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Always a New Adventure

posted Aug 31, 2016, 1:23 PM by Pat Riviere-Seel   [ updated Aug 31, 2016, 1:27 PM ]

Gray, muggy morning

a cloud

of goldfinches rises

into the wild cherry

leaves already camouflage

I wrote those lines earlier this month after a morning run, delighted to see leaves beginning to yellow. All summer I watched the wild green growth, watched the temperatures rise to record heat. I watched the weeds overtake the landscape; watched the play of sunlight and shadow in the dense woods outside my office window. Summer’s outrageous growth overwhelms me. I become lethargic and procrastinate even more than usual.

But the first hint of fall, with the promise of a messy season of kaleidoscopic colors renews me. I’m ready to refocus my energies, begin new projects. Although I no longer run the first thing every morning or cultivate a large garden, my body is still tuned to rhythms of the seasons. By the first of August, the dark lingers past 6 a.m. By the end of August there is the first hint of a chill in the air.

The last years I lived in Annapolis, Maryland, I ran the Annapolis 10-mile race the last Sunday in August. That race marked the end of summer and the beginning of fall for me. The second year I ran the race I was training for my first marathon and when I crossed the finish line I knew I looked a bit goofy and very pleased with myself. One of the runner’s working the finish line greeted me, “If endorphins were illegal, you’d be locked up for life!” Indeed. I had misinterpreted the marathon training schedule and run 16 miles with my training group the day before the 10-mile race. It was only later that week that Ben Moore, our retired Marine Corps leader, clarified that the scheduled called for running either the usual 16 mile Saturday or the 10-mile race, not two long runs on consecutive days.  But I had done something that I never thought I could do. 

The year I moved to Yancey County in August 1992, I went back to Annapolis to run the race. When I returned to the mountains the ironweed and goldenrod were blooming along with other wildflowers I did not recognize. The early morning chill I sensed in Annapolis was a palpable change in the mountains. I asked a neighbor for help splitting firewood to heat my home for the winter. Heating with wood was another first for me, a woman accustomed to central heating and air conditioning.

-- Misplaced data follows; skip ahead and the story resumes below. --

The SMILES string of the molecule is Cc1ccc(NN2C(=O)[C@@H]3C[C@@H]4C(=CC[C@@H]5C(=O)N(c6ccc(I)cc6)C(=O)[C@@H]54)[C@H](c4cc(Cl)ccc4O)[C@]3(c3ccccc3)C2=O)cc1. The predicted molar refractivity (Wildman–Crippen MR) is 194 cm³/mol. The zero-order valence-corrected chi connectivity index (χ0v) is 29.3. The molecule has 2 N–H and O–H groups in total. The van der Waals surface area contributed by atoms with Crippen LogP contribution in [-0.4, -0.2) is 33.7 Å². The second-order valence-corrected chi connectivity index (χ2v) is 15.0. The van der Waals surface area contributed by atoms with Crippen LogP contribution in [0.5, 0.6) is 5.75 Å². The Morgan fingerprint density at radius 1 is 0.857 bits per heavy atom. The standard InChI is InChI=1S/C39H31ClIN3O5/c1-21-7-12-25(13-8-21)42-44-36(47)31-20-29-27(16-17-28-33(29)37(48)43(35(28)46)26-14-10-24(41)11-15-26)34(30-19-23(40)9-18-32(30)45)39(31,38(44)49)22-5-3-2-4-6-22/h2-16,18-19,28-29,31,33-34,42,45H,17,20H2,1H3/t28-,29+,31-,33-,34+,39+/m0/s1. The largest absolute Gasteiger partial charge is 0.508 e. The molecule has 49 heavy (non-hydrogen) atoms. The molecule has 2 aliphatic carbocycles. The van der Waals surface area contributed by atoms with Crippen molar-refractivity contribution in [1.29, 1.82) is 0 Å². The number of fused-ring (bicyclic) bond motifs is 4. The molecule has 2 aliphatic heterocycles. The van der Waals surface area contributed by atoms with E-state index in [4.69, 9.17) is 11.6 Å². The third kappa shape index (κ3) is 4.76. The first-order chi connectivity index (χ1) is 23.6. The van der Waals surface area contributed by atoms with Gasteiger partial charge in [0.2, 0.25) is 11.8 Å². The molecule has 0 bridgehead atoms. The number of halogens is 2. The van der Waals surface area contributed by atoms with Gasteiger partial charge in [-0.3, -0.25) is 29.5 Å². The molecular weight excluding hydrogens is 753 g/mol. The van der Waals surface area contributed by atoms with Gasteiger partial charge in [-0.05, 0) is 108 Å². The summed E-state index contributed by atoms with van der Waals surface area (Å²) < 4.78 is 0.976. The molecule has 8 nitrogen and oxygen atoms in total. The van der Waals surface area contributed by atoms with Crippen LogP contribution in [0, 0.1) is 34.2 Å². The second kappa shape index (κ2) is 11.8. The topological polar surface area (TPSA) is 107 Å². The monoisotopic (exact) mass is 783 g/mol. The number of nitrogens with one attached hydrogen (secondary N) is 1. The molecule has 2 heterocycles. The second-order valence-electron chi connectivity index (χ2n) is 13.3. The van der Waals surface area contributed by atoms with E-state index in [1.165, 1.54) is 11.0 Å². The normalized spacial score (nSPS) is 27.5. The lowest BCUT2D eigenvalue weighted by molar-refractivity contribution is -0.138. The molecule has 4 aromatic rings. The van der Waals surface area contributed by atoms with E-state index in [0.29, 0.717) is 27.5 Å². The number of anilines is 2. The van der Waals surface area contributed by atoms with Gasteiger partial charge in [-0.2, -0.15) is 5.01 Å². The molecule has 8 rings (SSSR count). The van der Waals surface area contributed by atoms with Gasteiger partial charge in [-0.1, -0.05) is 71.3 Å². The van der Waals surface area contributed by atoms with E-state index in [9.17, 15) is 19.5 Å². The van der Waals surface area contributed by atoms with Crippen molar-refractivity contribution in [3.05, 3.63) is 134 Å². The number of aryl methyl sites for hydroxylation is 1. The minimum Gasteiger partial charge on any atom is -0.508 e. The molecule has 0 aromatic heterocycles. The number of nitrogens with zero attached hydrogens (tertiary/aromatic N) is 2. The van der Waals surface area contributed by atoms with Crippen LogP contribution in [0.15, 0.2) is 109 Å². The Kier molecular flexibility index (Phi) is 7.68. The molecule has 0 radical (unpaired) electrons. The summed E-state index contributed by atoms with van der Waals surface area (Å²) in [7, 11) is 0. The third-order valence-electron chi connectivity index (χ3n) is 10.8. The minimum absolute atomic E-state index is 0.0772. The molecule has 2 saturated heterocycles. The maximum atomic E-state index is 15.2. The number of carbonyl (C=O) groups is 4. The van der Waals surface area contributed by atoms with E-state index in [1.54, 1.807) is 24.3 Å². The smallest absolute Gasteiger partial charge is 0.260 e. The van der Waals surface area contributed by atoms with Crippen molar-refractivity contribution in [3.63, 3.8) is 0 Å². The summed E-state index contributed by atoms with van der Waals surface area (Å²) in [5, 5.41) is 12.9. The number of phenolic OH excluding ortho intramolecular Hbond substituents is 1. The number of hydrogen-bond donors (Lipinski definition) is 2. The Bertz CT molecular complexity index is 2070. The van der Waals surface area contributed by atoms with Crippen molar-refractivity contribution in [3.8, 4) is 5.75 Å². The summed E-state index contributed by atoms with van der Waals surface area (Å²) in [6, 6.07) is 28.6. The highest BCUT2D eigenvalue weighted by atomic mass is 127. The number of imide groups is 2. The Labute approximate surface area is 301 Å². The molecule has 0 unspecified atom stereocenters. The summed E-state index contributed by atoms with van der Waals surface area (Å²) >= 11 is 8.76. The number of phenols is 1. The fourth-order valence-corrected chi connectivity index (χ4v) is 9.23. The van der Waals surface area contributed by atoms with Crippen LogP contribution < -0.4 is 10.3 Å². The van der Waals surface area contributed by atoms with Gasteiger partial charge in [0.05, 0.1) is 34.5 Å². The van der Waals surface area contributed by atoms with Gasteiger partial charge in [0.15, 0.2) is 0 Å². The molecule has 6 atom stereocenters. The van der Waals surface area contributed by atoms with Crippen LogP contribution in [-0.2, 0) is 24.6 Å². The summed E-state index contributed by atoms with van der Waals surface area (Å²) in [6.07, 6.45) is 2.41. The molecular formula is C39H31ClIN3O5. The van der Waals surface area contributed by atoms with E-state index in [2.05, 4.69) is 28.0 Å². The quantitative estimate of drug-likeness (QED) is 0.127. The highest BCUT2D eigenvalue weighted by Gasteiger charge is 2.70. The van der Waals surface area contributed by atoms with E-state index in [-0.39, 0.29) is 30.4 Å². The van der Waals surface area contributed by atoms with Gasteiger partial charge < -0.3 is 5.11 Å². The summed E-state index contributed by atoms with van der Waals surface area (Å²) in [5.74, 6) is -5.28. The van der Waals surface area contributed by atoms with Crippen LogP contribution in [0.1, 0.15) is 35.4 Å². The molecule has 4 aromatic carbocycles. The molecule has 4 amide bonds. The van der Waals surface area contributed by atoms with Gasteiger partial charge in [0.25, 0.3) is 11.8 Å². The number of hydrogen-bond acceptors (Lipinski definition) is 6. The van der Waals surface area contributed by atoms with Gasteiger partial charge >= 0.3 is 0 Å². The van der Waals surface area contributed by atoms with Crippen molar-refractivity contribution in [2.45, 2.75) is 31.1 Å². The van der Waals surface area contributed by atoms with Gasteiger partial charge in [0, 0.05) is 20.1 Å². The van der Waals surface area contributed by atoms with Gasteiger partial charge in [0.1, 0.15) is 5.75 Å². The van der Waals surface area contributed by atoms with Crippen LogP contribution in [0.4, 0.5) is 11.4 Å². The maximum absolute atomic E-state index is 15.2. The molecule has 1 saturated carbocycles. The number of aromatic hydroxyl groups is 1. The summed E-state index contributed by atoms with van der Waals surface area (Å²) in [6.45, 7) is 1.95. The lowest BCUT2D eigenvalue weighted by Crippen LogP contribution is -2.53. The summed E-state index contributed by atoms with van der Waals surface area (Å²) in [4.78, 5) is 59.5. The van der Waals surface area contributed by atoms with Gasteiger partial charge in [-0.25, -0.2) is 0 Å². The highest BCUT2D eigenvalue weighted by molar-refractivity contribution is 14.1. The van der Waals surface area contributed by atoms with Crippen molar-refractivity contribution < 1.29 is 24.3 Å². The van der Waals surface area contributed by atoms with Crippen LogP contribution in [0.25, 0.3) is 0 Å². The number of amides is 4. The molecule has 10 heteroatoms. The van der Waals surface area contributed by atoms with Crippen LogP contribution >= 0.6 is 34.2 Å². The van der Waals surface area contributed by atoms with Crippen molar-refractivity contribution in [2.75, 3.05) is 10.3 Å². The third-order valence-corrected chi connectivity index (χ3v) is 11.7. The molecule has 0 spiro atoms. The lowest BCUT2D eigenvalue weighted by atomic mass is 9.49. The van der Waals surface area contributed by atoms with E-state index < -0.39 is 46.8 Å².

It’s been more than a year since I’ve raced. I’ve slowed down, cut back my mileage and frequency of runs after bunion surgery three years ago. I’ve developed new interests and I’ve spent more time promoting my work, especially my poetry collection, Nothing Below but Air published in 2014. The Serial Killer’s Daughter, the 2009 collection, has been turned into a one-act play and will be performed again next year. I still consider that work unfinished. Will I finish it? Will I run another race? I hope to, but for now I’m happy to run three days a week, work out in spin classes 2-3 mornings a week, walk, and garden as I discover what’s next.

This blog is one of my new beginnings this season. I’ve decided to write a memoir and the idea of committing prose after years of poetry scares the hell out of me. That’s reason enough to continue. So, this blog is a way of practicing prose and reaching out in conversation. I’ve always felt that poetry is a conversation between writer and reader, a way to connect, to say what needs to be said when prose is inadequate.

As summer ends and a new season begins, I continue asking the same question I’ve been asking for almost a year now:

                How do you want to live you life? What are you willing to do to live the life you want?

It’s a lot like the question a student in one of my poetry classes once asked. “How do you write a good poem? Just tell me how to write a good poem and I’ll write one,” she said. Easy enough. Just choose the best word in the best order – every time. Of course the best word and the best order depend on numerous factors, including sound, rhythm, form among others. Every poem is different.

Every day is different. I try to follow Rilke’s advice to a young poet and love the questions themselves, to remain content with the questions without needing – or forcing – answers. The answers will come.

Be patient toward all that is unsolved in your heart and try to love the questions themselves, like locked rooms and like books that are now written in a very foreign tongue. Do not now seek the answers, which cannot be given you because you would not be able to live them. And the point is, to live everything. Live the questions now. Perhaps you will then gradually, without noticing it, live along some distant day into the answer. – Rainer Maria Rilke

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